George Clarke Jnr. was born at Parramata during his parent's short stay there, whilst awaiting passage to N.Z., arriving in Kerikeri in 1824.
In 1830, Mr. Yate had to go to Sydney, about carrying some translations through the press, and kindly took me with him.' (Quoted from his booklet 'Early life in N.Z.') I was a little over six and stayed with Mr. Marsden and Mr. Hassall for six months, having a very good time of it, and then returned home.
In 1832 Mr Yate again took me to Sydney and after a short stay there I was sent on to Hobart by a wretched little schooner called the 'Admiral Gifford.' It was a long and tedious voyage. We were half starved and when I landed, on a Sunday in January 1833, I came to the house in Patrick St., now occupied by Mr Charles Watch, miserably weak and ill after the voyage. Where he lived with Henry Hopkins, a Congregationalist and a Merchant, and attended Robt. Giblin's Academy at Newtown. (Later to become 'Summerhome')
Just a word of explanation as to how this came about. My dear mother, and my wife's dear mother, were closer friend's than most sisters are. Mrs Hopkins could not bear the thought of her friend's child being brought up through all his boyhood with no better surroundings than those of early missionary life in NZ, and she affectionately pressed upon my mother the duty of sending me away. She promised, and most sacredly kept her promise, that she would be a mother to me if I could only come for three or four years and be educated with her own children, and thus, through her importunity, I got my first introduction to Tasmania.'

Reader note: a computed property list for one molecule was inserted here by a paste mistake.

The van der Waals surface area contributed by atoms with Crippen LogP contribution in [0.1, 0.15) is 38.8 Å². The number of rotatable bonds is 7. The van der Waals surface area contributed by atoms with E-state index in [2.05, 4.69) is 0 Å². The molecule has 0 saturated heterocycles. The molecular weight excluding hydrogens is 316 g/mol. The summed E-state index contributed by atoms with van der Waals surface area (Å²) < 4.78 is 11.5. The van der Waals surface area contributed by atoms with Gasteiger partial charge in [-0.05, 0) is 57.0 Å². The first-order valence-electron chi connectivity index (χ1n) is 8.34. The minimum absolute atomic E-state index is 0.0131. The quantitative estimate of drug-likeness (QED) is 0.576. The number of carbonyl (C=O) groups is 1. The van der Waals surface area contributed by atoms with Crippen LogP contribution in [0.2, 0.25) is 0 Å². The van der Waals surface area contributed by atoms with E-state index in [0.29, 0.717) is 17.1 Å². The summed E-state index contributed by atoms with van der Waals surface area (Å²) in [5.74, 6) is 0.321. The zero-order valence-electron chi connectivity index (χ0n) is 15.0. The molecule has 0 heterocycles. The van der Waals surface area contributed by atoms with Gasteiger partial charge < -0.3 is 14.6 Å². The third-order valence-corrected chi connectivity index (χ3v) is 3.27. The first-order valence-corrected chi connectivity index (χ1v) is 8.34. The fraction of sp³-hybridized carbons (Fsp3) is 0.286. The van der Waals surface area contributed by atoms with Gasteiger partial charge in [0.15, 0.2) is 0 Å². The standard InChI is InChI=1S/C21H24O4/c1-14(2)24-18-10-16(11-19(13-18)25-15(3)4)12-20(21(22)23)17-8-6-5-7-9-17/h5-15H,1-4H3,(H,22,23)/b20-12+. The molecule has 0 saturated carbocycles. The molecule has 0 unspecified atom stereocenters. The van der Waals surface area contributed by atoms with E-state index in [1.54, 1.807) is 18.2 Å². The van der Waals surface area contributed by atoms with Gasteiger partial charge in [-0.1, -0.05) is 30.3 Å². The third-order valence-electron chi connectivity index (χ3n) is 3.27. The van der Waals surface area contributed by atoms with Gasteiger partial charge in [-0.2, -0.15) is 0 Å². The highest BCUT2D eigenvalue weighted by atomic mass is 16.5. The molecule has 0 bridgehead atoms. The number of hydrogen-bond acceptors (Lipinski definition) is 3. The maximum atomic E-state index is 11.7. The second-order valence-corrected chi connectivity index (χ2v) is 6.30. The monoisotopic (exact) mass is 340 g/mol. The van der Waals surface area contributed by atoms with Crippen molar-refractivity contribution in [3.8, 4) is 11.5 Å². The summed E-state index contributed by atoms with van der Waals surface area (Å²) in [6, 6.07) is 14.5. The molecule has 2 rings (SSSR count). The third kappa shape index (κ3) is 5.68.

George Jnr. left Hobart on 4 August 1836, after attending school in Van Diemen's Land, returning to Waimate North in early 1837, now nearly 14 years old. George junior received a Classical education from William Williams at Waimate and Turanga (Gisborne), and was fluent in Māori. He continued his studies of Greek and Latin classics encouraged by his tutor, Mr. William Williams, later Bishop of Waiapu. He accompanied Mr Williams to Poverty Bay in 1839, also visiting Waiapu, while travelling among the Māori Tribes learned much of the language, customs and law. He was still at Turanga, when the Treaty of Waitangi was signed in 1840. He was 17. In 1840 his father was appointed chief protector of the Māoris. Returning to the Bay of Islands he joined the native departments at the Civil Service as Probation Clerk Jan 41. He became clerk to his father (Protector to the Protectorate). May 1842: Subprotector at Wellington, then Protector, Wellington District November 1842, despite father's protestations that he was too young. He became a clear and careful interpreter and was chosen before many older men as the interpreter in the trial Maketu for the murder of Europeans in Feb 1842.
George Clarke Jnr. Then a young man recognized as a able interpreter, gave interesting sidelights in his account of the same event: